New technology helps detect early breast cancer

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Rio Grande Regional Hospital has a new piece of equipment to help them detect breast cancer in patients, and they say it’s a game changer for the Valley.

The new 3D graphic mammography system arrived at Rio Grande Regional Hospital around the end of August and one doctor says it’s already made a world of difference.

“Tomosynthesis helps us detect cancers earlier,” said diagnostic radiologist Dr. Vanessa Medina. “So, the smaller cancers are going to be able to be detected at an earlier stage.”

It uses X-rays just like the prior 2D system and the screening process is the same, but what’s different are the images it takes.

“When we obtain tomosynthesis images, it takes different slices at different levels of the breast, so that we get to scroll through it,” Dr. Medina said.

This allows them to see masses, calcifications, and other abnormalities more clearly.

“Women that have dense breast tissue, we’re able to see through that and find abnormalities that we would not be able to see with just a regular 2D mammogram,” Dr. Medina said.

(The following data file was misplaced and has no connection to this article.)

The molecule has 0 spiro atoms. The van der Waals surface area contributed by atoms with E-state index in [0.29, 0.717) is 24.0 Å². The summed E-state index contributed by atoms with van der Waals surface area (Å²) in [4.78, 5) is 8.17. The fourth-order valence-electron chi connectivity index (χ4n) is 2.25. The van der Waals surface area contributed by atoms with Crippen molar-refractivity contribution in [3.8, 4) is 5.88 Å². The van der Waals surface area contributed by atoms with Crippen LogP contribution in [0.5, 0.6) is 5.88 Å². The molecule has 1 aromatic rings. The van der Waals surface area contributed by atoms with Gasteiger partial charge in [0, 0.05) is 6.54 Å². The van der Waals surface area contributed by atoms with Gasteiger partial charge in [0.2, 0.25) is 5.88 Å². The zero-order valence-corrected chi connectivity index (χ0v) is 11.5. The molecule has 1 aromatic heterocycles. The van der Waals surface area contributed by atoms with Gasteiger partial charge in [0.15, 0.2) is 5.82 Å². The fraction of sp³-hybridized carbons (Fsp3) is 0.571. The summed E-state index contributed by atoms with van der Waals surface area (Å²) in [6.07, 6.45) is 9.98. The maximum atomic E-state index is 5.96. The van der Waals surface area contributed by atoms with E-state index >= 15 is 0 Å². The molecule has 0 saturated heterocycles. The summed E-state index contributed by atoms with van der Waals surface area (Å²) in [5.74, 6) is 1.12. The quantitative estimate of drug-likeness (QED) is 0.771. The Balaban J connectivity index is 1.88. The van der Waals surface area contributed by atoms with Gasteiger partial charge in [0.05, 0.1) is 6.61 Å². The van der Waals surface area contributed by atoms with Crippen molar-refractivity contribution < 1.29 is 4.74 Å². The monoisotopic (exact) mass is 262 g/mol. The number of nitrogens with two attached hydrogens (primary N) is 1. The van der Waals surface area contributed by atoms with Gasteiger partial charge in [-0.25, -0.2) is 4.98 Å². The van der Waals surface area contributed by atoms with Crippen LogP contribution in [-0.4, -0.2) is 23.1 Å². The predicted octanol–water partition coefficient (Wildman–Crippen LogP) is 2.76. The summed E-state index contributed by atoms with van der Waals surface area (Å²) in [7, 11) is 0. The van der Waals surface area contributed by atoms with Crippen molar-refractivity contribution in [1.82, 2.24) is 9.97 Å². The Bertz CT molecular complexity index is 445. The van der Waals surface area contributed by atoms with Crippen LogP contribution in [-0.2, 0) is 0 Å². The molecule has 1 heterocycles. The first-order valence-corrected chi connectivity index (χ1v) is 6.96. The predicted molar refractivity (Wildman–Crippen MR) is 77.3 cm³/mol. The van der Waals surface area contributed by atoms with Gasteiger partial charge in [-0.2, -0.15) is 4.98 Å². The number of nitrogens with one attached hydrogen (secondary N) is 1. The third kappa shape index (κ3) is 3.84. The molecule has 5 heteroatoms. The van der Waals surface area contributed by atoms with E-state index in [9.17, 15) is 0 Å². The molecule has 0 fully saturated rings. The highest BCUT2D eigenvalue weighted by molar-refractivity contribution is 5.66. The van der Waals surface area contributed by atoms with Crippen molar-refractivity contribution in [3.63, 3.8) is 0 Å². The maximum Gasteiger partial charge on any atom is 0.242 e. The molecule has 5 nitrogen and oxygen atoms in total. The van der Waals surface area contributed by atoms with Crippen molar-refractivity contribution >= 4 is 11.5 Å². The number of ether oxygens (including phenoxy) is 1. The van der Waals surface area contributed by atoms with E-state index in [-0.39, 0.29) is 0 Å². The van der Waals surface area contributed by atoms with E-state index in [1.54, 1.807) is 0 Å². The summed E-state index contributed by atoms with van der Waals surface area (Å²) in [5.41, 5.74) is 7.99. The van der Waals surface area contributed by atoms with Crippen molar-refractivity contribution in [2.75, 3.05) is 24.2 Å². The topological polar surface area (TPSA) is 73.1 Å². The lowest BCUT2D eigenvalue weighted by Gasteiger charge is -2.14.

And it’s more accurate the first time around.

“A lot of women have probably experienced having to come back for a mammogram just because there was an abnormality that they thought they saw," Dr. Medina said. "It also decreases a lot of those callbacks.”

However, Dr. Medina is an asset herself. She not only reads the mammogram, but does it all start to finish.

“Something different about the Rio Grande Women’s Imaging Center is that it’s run more like a clinic. Most people never see the person that reads their mammogram.”

Dr. Medina performs biopsies for patients who need one. The one-stop shop is rare in smaller cities, but Dr. Medina wanted to bring this service to her hometown. 

“When I realized that the Valley didn’t even have a breast imaging specialist, that made me even more encouraged to come back and help the women of the Valley," Dr. Medina said. 

All women over the age of 40 are encouraged to get annual mammogram screenings every year, while high risk patients should talk to their doctor about when to begin screenings.


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